One of my all-time favorite TV shows was Seinfeld. I say “was” because I don’t watch it much anymore. There no reason, it’s just not in my schedule. Besides, I’ve got most episodes memorized. Seinfeld brags the show is about nothing. Yet, everything that happens in life can be related to a Seinfeld episode. One of these days I’m going to write an entire Bible study curriculum based on the TV show.
In one popular episode things are not going really well for George. (Actually, in most episodes things don’t go well for George.) George in seen standing on a pier, leaning on a railing, overlooking the water, and reflecting on his life. His conclusion is that his life has not turned out the way he expected it to. Later, in the corner diner where everyone hangs out, George announces to Jerry and Elaine, “Every decision I have ever made in my entire life has been wrong. My life is the complete opposite of everything I want it to be.” Jerry then tells him, “If every instinct you have is wrong, then the opposite must be right.” With those words, and for the length of the episode, George does the exact opposite of what he would normally do, with surprisingly positive results.
For some reason, when I read the Beatitudes, I think about that particular Seinfeld episode. In a lot of way, what Jesus tells us in the Beatitudes is the exact opposite of how most of us think and live. I wonder if, like George, our lives would be better if we did the exact opposite of what we usually do? It’s worth an experiment, don’t you think?
Transition to Text
Last week we began a journey together that will take us through the entire Sermon on the Mount (Matthew 5-7). I’ve titled the series, A Mountain of a Sermon. Jesus had been traveling throughout Galilee, healing the sick, delivering the oppressed, and ministering to people most others had ignored or given up. As a result, a large crowd of mostly poor, hungry, and sick people gathered around Him. When Jesus saw the crowd “he went up on a mountainside and sat down. His disciples came to him, and he began to teach them saying…” (Matthew 5:1-2).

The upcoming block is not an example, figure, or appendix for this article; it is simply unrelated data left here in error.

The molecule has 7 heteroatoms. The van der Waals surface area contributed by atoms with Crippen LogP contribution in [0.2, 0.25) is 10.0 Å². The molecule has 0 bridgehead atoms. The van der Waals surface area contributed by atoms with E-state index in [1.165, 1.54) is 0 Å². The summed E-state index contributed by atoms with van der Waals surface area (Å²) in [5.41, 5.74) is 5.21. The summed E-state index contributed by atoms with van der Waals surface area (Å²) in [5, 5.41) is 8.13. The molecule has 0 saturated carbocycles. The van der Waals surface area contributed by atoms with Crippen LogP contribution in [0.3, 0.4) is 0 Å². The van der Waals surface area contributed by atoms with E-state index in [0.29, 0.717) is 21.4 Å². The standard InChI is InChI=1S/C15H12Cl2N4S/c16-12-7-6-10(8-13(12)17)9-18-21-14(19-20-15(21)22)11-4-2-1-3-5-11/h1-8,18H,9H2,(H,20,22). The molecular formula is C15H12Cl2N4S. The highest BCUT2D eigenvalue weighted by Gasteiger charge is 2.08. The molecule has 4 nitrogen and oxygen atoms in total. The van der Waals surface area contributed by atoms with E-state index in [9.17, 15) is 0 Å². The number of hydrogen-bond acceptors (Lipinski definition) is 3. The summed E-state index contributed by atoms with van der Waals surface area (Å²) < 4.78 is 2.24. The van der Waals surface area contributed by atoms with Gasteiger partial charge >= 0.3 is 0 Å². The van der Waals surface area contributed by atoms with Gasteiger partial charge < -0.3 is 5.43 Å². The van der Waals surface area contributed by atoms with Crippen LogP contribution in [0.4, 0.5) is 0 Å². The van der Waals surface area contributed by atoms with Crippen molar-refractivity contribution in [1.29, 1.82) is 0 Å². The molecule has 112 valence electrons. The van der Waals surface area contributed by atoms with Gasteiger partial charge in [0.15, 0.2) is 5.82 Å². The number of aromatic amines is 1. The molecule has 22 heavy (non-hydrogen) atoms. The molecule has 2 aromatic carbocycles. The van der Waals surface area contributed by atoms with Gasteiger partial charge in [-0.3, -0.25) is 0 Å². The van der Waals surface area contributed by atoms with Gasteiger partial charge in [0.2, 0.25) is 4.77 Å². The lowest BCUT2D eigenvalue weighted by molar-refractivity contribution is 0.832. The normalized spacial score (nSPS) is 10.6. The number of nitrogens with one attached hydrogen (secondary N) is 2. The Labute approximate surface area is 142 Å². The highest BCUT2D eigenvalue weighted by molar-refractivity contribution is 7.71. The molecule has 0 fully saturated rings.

That’s how this mountain of a sermon begins. The most notable part of His sermon is the first part, the Beatitudes,Matthew 5:3-12. Jesus says…
“Blessed are the poor in spirit, for theirs is the kingdom of heaven. Blessed are those who mourn, for they will be comforted. Blessed are the meek, for they will inherit the earth. Blessed are those who hunger and thirst for righteousness, for they will be filled. Blessed are the merciful, for they will be shown mercy. Blessed are the pure in heart, for they will see God. Blessed are the peacemakers, for they will be called children of God. Blessed are those who are persecuted because of righteousness, for theirs is the kingdom of heaven. “Blessed are you when people insult you, persecute you and falsely say all kinds of evil against you because of me. Rejoice and be glad, because great is your reward in heaven, for in the same way they persecuted the prophets who were before you.”
Wow! Nine statements preceded by the word “blessed.” Each statement is the exact opposite of what we usually consider a “blessed” life. Each statement is counter-cultural. Each statement describes what life is like in God’s kingdom. A lot has been written on what it means to be “blessed.” Jesus’ words harken back to Old Testament passages like Psalm 1:1-3 that reads, “Blessed is the one who does not walk in step with the wicked or stand in the way that sinners take or sit in the company of mockers, but whose delight is in the law of the Lord, and who meditates on his law day and night. That person is like a tree planted by streams of water, which yields its fruit in season and whose leaf does not wither—whatever they do prospers” Or the prophet Jeremiah who said, “Blessed is the man who trusts in the LORD, whose confidence is in him” (Jeremiah 17:7). I think the simplest idea behind what it means to be “blessed” is to be “approved” and promised “favor” because of one’s heart for God. The worst understanding of “blessed” is to think it simply means “happy.” A person is blessed by God, approved by God, and shown favor by God if they trust in God and have a heart for Him, regardless of their outward circumstances. A person experiencing poverty and hunger and sorrow and persecution and insults is blessed by God, approved by God, and favored by God because they still trust in Him, and maybe actually trust Him more, because of the hardships that life has thrown his or her way. To be able to look down the gun barrel of life and say, “It is well with my soul,” is a blessing.